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Latinos Unidos, SAO celebrate, conjunto, OSU-Michigan rivalry
By Kevin Milliken for La Prensa

 

Toledo, Nov. 26, 2011: The presidents of Latins United (Latinos Unidos) and the Spanish American Organization (SAO) worked together right up until kickoff Saturday afternoon on their annual Ohio State-Michigan Fundraising Party. After that, though, the pair became friendly rivals—one rooting for the Buckeyes, the other for the Wolverines.

 

“It gets the rivalry going with the game,” said SAO president Phil Barbosa. “We have people who are members of both Latins United and the SAO. It’s a ‘the more the merrier’ kind of effect: everyone who wants to come in, even if you’re not a member of either organization. On the days the doors are open, you’re allowed to come in and hang out and join the party.  ”

 

“Both organizations support kids who want to go to college,” said Latins United president Richard Atwater, whose wife hails from Toledo’s Jaimez family. “We also help people in the community—folks who need Thanksgiving baskets, for example.”

 

Barbosa was decked out in maize-and-blue University of Michigan garb. Atwater was wearing scarlet and gray to cheer on Ohio State. The pair of presidents ribbed each other throughout the game, which went back-and-forth to a 40-34 final score in favor of the Wolverines, breaking a 7-game losing streak.

 

“We get along no matter what,” Barbosa joked. “We still get along, even today.”

 

Both men described the party as a fun way for Latino friends and families to gather in a social atmosphere, watch the big game on a projection screen, and share a potluck dinner—mostly Latino cuisine and football fare. Latins United provides the main course as well as the venue, then guests bring a covered dish to share with others. SAO provides the advertising and publicity for the event each year.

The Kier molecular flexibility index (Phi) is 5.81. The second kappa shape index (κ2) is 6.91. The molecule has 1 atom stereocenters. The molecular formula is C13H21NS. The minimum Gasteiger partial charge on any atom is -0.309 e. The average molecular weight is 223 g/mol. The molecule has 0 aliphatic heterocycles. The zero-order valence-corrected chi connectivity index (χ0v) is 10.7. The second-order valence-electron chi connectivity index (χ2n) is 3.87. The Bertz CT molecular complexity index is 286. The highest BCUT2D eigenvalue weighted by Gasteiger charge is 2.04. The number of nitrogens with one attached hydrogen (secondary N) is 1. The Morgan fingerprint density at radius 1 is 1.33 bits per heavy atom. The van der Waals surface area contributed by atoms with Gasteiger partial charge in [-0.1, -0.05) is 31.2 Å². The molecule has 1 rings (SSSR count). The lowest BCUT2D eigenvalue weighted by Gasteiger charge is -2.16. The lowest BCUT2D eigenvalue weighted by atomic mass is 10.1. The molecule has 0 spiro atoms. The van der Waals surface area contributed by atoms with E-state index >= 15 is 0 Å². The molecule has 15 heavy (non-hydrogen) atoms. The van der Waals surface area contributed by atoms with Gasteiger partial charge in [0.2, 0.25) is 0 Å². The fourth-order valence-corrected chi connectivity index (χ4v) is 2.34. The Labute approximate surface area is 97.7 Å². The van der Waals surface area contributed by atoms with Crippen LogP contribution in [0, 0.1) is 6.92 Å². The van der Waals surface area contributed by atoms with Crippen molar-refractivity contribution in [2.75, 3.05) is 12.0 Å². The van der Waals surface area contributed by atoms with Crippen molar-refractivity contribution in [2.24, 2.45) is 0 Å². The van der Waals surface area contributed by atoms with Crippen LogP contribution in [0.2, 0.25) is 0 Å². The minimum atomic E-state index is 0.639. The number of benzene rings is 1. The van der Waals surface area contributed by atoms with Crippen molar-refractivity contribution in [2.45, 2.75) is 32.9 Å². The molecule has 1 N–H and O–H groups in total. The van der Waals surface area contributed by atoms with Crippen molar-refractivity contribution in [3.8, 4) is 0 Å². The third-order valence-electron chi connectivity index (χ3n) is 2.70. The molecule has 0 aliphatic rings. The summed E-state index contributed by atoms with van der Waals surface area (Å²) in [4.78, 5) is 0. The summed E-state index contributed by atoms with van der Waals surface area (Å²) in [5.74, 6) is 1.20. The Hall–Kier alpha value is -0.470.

The party usually draws about 100 people and raises scholarship funds for both groups through raffles and prize drawings. The event is held each year at the Latins United fellowship hall, beside SS Peter and Paul Catholic church.

 

“We do well,” said Barbosa.

 

Connie Rodríguez and María Morales advised La Prensa that this year’s winners of the SAO raffle were Butch and Debbie.

 

“It’s a nice event. We like it better when both teams are numbers one and two,” said Atwater with a grin. “This has been a challenging year for both schools, so we’ll see what shakes.”

 

Each school’s colors were prominently on display. The rivalry divides even couples and families, where a husband may be wearing scarlet and gray, and a wife decked out in maize and blue. The chants went back and forth the whole game, depending on which team was in the lead at any given moment.

 

Robert Torres even returned to his native Toledo from Canton, Ohio, where he works as the city’s economic development director. He was watching the big game with his brothers and some old friends. But Torres was teased throughout the game for wearing a Notre Dame jersey and hat. His favorite team would play later that evening against its long-time rival: Stanford.

 

But the decade-old tradition has become a strong draw for many Latino families who are sports fans, even since the rivalry game was moved to Thanksgiving weekend. The ones who will benefit most are the Latino teens who have dreams of attending college.

 

 
Copyright © 1989 to 2011 by [LaPrensa Publications Inc.]. All rights reserved.
Revised: 11/29/11 16:45:56 -0800.

 

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